Big federal infrastructure law to fill potholes, partially fund larger initiatives
Written by Marc Albert
Potholed pavement along Skaggs Spring-Stewarts Point Rd at the bridge over Haupt Creek. photo credit: (Credit: Marc Albert/KRCB)
Aside from the topline figure, and that it was signed into law, few details have emerged about President Biden's infrastructure bill, approved in early November.
Local transportation officials say some of the money, distributed via complex mathematical formulas, is already on the way. Other money, for thousands of small local jobs, will be noticed by anyone going anywhere, according to John Goodwin, a spokesman for the Metropolitan Transportation Commission, the regional agency that distributes most federal and state transit funding in the Bay Area.
"That's a really exciting development," Goodwin said, "even if its not super sexy, in terms of a big new project. This is the bread and butter of transportation, every trip that one takes begins and ends on a local street or local road."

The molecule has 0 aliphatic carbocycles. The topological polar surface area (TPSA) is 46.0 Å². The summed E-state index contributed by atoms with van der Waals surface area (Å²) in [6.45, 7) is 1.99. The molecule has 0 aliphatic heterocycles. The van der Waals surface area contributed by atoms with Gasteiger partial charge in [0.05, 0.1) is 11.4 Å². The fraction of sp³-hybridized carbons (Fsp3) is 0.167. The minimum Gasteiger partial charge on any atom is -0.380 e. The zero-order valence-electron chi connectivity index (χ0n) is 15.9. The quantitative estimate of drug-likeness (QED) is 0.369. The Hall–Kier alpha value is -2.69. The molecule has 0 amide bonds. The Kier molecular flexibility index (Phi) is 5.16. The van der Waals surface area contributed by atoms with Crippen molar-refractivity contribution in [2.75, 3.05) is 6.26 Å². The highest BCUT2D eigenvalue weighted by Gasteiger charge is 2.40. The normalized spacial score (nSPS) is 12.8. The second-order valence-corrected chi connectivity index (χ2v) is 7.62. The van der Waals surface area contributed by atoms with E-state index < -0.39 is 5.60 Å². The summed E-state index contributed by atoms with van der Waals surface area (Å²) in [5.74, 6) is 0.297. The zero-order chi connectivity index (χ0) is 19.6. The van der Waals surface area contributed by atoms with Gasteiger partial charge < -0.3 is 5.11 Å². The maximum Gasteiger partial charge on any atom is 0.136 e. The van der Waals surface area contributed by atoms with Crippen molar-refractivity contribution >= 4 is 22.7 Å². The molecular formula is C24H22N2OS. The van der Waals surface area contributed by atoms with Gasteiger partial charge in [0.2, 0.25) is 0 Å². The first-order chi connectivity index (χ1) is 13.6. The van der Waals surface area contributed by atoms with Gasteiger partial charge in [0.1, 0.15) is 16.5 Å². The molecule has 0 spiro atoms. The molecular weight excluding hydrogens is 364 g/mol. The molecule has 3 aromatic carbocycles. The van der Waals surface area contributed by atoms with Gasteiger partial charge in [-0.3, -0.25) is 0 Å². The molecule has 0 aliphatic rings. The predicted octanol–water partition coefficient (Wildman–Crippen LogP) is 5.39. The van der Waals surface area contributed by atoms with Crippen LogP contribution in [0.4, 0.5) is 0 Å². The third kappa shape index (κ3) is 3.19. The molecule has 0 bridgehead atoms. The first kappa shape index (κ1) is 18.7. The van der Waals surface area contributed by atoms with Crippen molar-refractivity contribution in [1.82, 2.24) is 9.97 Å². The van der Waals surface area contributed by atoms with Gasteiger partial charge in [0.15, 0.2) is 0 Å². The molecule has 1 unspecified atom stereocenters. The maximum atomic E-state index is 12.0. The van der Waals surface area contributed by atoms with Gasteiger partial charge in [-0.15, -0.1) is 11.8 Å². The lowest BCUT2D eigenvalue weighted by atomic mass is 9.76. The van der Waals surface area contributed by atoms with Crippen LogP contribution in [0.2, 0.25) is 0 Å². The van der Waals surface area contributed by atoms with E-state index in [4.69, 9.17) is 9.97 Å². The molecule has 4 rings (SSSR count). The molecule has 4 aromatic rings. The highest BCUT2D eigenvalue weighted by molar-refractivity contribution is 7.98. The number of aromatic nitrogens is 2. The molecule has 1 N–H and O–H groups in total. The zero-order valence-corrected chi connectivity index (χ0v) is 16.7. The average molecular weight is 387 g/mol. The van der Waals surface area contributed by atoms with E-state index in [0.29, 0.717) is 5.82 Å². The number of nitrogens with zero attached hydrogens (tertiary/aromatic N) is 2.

Goodwin said rising seas and perpetual congestion have catapulted State highway 37 onto the regional priority list. A number of options, including elevating and widening are being considered.
"It is entirely possible that a preferred alternative for the long term solution, if you will, for highway 37, could be identified by the end of 2022. it is realistic to believe that work could begin in earnest in 2024 or 2025," Goodwin added.
That, could also eventually include a transit option. Extending SMART from Novato to link with Amtrak's San Jose-Sacramento Capitol Corridor route in Suisun has made it to the state rail plan, though that's likely decades away. Heather McKillop is Smart-Rail's chief financial officer. She said the agency is focused on nearer term goals.
"Our commitment is still to go to Cloverdale, but right now our priority is to get to Windsor, that's the next stop. And you have to get there, before you can get further north. We know that different entities are looking at State highway 37, and we have been involved in those conversations as to what that might look like from a transit perspective, but that project is very expensive."
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